- Working with Metal Studs – Metal studs do not have as much screw holding power as wooden studs. It is best to use some wooden blocking in some strategic places. The more blocking the better in most cases.
- Installing slatwall panels with metal inserts works basically the same as those with raw grooves. #6 self-tapping pan head screws of the proper length work well for this application. If using a standard screw (not self-tapping) you may want to pre-drill the metal using an 1/8” drill bit. Install the screws into each stud, every other groove – as with raw grooved panels, and always use a bit that is long enough to seat the screws without damaging the groove lips.
- Block or Concrete Walls – Install vertical or horizontally oriented furring strips onto the walls first using concrete fasteners like TapCons. http://www.concretescrews.com/. It’s not recommended, and difficult to install slatwall directly onto a concrete or block wall.
- Insulation and vapor barrier – Now is the time to properly insulate any exterior walls for energy efficiency. Use a proper vapor barrier over the insulation.
- Electrical – Additional electrical work must be done before you close up the wall. In a remodel, now is the time to make any changes or add new outlets and switches. Again, check your local building codes. Electrical boxes must extend an additional ¾” to accommodate the thickness of the slatwall. This is easily accomplished in new construction, but a little more difficult with existing electrical work. A great solution to this is an “electrical box extender” by Arlington Industries.
Check with your local building or electrical supply store, or Google it and you will find a number of selections.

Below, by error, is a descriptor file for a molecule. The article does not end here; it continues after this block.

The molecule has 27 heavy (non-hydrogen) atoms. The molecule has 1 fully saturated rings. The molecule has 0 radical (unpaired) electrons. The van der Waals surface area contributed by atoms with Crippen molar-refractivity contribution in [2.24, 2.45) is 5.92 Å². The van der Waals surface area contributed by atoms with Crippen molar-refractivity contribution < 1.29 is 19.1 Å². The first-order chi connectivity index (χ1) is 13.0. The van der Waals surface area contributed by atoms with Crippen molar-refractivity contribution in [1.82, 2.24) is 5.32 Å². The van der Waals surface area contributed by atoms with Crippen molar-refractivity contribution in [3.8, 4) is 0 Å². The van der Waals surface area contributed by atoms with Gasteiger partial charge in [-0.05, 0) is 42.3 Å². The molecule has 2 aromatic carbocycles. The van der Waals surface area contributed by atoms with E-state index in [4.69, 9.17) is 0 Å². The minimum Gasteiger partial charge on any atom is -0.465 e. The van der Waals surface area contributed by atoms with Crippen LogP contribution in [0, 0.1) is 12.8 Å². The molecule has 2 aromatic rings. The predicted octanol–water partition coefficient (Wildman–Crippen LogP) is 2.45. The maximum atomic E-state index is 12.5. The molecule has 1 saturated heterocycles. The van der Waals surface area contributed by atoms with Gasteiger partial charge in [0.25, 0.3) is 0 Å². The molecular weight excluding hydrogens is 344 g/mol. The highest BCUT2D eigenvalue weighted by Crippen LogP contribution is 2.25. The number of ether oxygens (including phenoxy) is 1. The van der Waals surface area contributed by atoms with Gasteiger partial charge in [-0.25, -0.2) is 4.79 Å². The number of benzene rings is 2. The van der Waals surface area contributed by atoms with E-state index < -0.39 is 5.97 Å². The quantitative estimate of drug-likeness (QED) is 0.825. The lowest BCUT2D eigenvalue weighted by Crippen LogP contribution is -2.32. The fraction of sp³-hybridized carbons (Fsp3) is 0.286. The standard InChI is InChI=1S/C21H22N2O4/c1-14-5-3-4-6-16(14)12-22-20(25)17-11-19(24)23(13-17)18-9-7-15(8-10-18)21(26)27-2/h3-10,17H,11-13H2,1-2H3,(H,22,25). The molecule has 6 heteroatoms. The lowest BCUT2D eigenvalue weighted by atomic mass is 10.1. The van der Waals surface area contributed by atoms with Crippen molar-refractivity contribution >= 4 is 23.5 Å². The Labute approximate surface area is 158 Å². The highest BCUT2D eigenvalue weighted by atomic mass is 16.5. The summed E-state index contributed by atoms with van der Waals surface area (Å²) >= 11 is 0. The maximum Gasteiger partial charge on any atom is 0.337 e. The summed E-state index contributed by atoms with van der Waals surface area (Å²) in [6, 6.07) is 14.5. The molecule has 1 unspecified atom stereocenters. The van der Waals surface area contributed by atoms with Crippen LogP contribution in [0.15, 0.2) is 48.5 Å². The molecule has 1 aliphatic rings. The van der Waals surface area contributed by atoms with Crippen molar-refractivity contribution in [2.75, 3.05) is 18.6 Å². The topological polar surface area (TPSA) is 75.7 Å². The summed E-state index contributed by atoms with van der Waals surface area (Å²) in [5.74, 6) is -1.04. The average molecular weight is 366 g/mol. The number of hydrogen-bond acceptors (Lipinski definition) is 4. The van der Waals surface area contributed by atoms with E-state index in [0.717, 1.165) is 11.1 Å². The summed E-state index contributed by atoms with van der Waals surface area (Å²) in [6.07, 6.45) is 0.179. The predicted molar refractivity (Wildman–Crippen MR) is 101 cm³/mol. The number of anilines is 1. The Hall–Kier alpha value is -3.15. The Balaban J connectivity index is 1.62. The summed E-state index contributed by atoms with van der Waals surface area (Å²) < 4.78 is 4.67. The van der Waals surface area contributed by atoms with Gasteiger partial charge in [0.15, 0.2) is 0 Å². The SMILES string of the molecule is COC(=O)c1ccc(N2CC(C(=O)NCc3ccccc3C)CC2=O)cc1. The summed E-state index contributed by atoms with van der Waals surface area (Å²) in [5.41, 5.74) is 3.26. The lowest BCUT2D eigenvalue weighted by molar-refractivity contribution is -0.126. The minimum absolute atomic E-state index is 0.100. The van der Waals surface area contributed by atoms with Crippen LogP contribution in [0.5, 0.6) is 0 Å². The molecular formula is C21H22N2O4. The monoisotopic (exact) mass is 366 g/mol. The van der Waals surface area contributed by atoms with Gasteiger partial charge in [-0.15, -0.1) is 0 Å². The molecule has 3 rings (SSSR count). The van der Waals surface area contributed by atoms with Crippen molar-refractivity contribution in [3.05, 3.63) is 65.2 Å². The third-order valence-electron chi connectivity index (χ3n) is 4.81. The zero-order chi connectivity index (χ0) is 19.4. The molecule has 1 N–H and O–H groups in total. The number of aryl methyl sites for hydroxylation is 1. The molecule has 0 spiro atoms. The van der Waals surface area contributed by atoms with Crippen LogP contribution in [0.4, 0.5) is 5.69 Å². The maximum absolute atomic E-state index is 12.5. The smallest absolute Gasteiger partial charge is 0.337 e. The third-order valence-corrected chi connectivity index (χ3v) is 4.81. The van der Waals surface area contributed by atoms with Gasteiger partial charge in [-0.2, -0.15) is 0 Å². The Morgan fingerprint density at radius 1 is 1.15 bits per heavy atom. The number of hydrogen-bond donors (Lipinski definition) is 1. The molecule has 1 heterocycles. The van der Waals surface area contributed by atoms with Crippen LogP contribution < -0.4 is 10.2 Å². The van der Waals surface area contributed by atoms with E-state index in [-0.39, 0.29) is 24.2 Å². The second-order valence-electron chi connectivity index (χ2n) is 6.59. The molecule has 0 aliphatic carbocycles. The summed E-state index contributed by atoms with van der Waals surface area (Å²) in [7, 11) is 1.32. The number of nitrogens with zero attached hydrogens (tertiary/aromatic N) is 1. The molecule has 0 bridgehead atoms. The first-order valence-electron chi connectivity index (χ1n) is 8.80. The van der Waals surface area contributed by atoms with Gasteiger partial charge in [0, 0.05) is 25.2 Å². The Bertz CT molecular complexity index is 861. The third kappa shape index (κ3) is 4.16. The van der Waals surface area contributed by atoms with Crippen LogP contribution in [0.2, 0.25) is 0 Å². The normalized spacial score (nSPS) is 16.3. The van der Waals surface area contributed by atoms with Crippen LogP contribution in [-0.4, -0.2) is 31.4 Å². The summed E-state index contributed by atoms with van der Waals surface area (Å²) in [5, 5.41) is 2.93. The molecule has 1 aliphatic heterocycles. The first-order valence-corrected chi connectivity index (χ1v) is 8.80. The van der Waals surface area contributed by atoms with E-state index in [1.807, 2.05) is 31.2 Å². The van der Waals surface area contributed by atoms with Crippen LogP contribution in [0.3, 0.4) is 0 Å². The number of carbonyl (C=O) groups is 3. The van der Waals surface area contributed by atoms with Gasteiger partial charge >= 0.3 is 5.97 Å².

- Where to start – Take the time to do a little planning. If you are doing an entire wall it might be better to start off with a smaller panel. Let’s say you had a 25 ft. wall of slatwall to install. A better looking slatwall installation would be to start and end the wall with a 4 1/2ft. piece rather than ending the wall with a 1 ft. piece. Either way you need to cut into the 4th piece of slatwall, you might as well make it look nice. See slatwall cutting instructions below. Once you have determined the height above the floor to start, chalk a level line on the wall. It will also help if you put a mark on the floor and ceiling where each stud is. This will help in determining where to put the fasteners. If going over drywall, a panel/construction adhesive like PL100, or PL200 can be used along with the screws through the grooves to more permanently fix slatwall to the wall. Typically, the adhesive bead is put onto the backs of the panels with an up and down pattern starting on one side and moving across to the other with an approximate 16" spacing between the beads, somewhat mirroring the studwall construction.